Figure 3 demonstrates the stepwise relationship where depression is broken down by frequency. Here, we see a gradual increase in depression as PD severity increases with a broadening of the population who reported feeling depressed “often” more evenly distributed across severity levels. Figure 4 illustrates the layers involved in the deep learning model architecture.
The top selected features by feature selection algorithm MRMR were mostly MFCCs. The top 10 selected features were MFFC 1, 5, and 11, and their functionals such as percentile 0.99, linear prediction gain, root quadratic mean, and absolute mean. These functionals are computed over 2-s windows. For more information regarding these features, please see the references for AVEC and GeMAPS.
To our knowledge, this is the first analysis focused on the depression data within the PD data of the mPower study. Perhaps most notable in our findings is that we received the highest overall accuracy scores in both feature sets when the severity feature is included in the training. The best accuracy performance was obtained by the random forest model trained with the severity information on the AVEC feature set. This further validates previous findings of the close relationship between PD severity and depression. From our results, the complete separation of depression symptoms from PD symptoms is difficult and possibly impossible given that they may share some basic biological correlates.
Our accuracy here using PD severity along with voice features to detect depression in patients with PD is comparable to the accuracy of using the UPDRS and other rating scales as discussed in Goodarzi et al. . However, using voice features presents an opportunity to automate depression detection and increase screening ability given the ease of obtaining a voice sample rather than completing a questionnaire. The purpose of our work is to explore and demonstrate feasibility of using digital biomarkers for screening purposes in order to improve treatment and outcomes. We chose to look at depression because of its subjective nature and current dependence on rating scales which do not correlate with a specific biological entity but rather the patient’s experience. Using voice biomarkers allows capturing of the patient’s symptoms and possible new therapeutic targets.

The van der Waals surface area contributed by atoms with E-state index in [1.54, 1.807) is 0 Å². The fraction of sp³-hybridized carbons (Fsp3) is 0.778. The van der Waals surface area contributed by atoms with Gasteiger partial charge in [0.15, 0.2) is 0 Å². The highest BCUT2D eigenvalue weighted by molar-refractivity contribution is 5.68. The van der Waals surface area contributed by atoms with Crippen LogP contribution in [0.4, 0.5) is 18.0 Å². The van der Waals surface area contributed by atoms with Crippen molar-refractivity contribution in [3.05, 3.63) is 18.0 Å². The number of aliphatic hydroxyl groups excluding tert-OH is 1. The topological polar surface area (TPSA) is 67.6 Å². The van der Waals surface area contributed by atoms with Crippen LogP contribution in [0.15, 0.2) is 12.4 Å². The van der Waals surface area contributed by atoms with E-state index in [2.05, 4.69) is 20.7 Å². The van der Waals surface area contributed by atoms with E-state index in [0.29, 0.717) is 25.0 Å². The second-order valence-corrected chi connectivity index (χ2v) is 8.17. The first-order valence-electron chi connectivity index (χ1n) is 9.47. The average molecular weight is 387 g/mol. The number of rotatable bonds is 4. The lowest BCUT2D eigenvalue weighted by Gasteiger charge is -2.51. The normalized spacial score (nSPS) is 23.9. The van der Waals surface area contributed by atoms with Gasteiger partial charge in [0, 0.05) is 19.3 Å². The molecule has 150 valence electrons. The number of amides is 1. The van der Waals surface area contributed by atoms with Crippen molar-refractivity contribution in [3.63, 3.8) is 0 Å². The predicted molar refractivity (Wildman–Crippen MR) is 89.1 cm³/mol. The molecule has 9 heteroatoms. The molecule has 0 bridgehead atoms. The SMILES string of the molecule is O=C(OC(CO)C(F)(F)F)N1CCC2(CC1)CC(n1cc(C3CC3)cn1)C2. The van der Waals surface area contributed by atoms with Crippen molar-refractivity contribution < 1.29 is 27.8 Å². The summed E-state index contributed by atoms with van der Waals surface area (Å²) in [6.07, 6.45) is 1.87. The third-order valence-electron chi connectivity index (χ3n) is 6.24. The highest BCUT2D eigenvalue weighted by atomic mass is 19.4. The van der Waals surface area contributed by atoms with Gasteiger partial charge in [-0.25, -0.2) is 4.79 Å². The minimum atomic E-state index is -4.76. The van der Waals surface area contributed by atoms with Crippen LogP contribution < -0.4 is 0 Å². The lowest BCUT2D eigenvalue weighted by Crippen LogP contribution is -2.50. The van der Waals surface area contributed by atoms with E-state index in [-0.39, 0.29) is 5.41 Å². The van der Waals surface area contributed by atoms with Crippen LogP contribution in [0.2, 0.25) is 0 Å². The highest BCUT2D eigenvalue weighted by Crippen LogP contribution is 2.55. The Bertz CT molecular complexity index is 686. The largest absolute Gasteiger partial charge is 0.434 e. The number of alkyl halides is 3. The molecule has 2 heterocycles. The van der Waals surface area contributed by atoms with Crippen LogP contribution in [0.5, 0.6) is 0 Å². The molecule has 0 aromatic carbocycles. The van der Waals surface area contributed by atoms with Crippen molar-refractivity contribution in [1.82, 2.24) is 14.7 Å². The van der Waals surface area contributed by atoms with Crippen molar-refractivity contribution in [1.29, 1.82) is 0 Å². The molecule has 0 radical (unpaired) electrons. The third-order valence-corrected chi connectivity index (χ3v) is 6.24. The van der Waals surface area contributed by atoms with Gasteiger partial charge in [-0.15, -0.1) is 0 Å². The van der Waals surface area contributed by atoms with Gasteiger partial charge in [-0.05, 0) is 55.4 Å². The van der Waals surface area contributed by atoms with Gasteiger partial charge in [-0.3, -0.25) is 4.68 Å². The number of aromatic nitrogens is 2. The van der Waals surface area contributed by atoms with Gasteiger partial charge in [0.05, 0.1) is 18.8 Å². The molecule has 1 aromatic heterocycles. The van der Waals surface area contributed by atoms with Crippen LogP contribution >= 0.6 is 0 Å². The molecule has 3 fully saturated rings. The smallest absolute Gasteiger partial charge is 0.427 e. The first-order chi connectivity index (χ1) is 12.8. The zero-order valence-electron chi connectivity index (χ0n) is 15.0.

Given the significant correlation between PD severity and depression, it was expected using PD severity as a stand-alone feature would provide accurate results in classifying depression.
The correlation between the number of depressed and nondepressed subjects to the severity of PD is clinically expected when PD severity is low or the disease is early in its course, patients have mild symptoms, are likely not significantly affected functionally, and are less likely to be depressed. As the disease progresses, patients with higher severity experience a more significant decline in daily functioning with an expected increased likelihood for depression.
The trend to increasing depression with increasing PD severity is also expected. The specific trend seen in Figures 2 and 3 where the most often depressed subjects represent a broad range of PD severity may be because as either depression or PD severity reaches extremes, it is more difficult to distinguish symptoms. As PD severity increases, there is also an increasing risk for cognitive decline and dementia, which may cloud symptom reporting. These reasons along with the expected lower number of patients with higher PD and depression severities participating in studies due to poor functioning contribute to the difficulty in gathering accurate data remotely in severely ill individuals.